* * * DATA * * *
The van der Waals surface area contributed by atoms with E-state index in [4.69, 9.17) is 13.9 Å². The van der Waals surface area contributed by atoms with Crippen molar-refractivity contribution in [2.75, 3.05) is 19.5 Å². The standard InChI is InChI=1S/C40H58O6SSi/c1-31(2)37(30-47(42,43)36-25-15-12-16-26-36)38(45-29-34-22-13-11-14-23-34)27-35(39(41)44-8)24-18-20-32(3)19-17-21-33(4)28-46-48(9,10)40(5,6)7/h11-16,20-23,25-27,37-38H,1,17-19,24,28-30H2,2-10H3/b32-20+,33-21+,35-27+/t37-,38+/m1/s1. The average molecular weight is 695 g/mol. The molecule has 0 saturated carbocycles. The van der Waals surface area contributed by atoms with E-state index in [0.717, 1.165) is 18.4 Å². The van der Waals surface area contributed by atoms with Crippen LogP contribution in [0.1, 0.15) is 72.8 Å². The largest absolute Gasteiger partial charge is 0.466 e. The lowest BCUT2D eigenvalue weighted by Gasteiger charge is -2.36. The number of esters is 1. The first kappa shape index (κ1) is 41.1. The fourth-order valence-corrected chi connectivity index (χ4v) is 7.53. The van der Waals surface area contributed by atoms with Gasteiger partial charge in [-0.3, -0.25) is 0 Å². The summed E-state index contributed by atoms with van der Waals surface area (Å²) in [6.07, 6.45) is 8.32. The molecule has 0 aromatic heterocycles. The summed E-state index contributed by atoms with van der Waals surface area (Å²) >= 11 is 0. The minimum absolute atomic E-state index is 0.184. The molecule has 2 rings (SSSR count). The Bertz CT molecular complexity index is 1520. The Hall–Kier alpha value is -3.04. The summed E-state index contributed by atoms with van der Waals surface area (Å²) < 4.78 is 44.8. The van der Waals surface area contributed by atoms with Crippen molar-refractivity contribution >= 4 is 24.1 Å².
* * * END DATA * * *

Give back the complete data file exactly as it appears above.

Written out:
The van der Waals surface area contributed by atoms with E-state index in [4.69, 9.17) is 13.9 Å². The van der Waals surface area contributed by atoms with Crippen molar-refractivity contribution in [2.75, 3.05) is 19.5 Å². The standard InChI is InChI=1S/C40H58O6SSi/c1-31(2)37(30-47(42,43)36-25-15-12-16-26-36)38(45-29-34-22-13-11-14-23-34)27-35(39(41)44-8)24-18-20-32(3)19-17-21-33(4)28-46-48(9,10)40(5,6)7/h11-16,20-23,25-27,37-38H,1,17-19,24,28-30H2,2-10H3/b32-20+,33-21+,35-27+/t37-,38+/m1/s1. The average molecular weight is 695 g/mol. The molecule has 0 saturated carbocycles. The van der Waals surface area contributed by atoms with E-state index in [0.717, 1.165) is 18.4 Å². The van der Waals surface area contributed by atoms with Crippen LogP contribution in [0.1, 0.15) is 72.8 Å². The largest absolute Gasteiger partial charge is 0.466 e. The lowest BCUT2D eigenvalue weighted by Gasteiger charge is -2.36. The number of esters is 1. The first kappa shape index (κ1) is 41.1. The fourth-order valence-corrected chi connectivity index (χ4v) is 7.53. The van der Waals surface area contributed by atoms with Gasteiger partial charge in [-0.3, -0.25) is 0 Å². The summed E-state index contributed by atoms with van der Waals surface area (Å²) in [6.07, 6.45) is 8.32. The molecule has 0 aromatic heterocycles. The summed E-state index contributed by atoms with van der Waals surface area (Å²) >= 11 is 0. The minimum absolute atomic E-state index is 0.184. The molecule has 2 rings (SSSR count). The Bertz CT molecular complexity index is 1520. The Hall–Kier alpha value is -3.04. The summed E-state index contributed by atoms with van der Waals surface area (Å²) < 4.78 is 44.8. The van der Waals surface area contributed by atoms with Crippen molar-refractivity contribution >= 4 is 24.1 Å².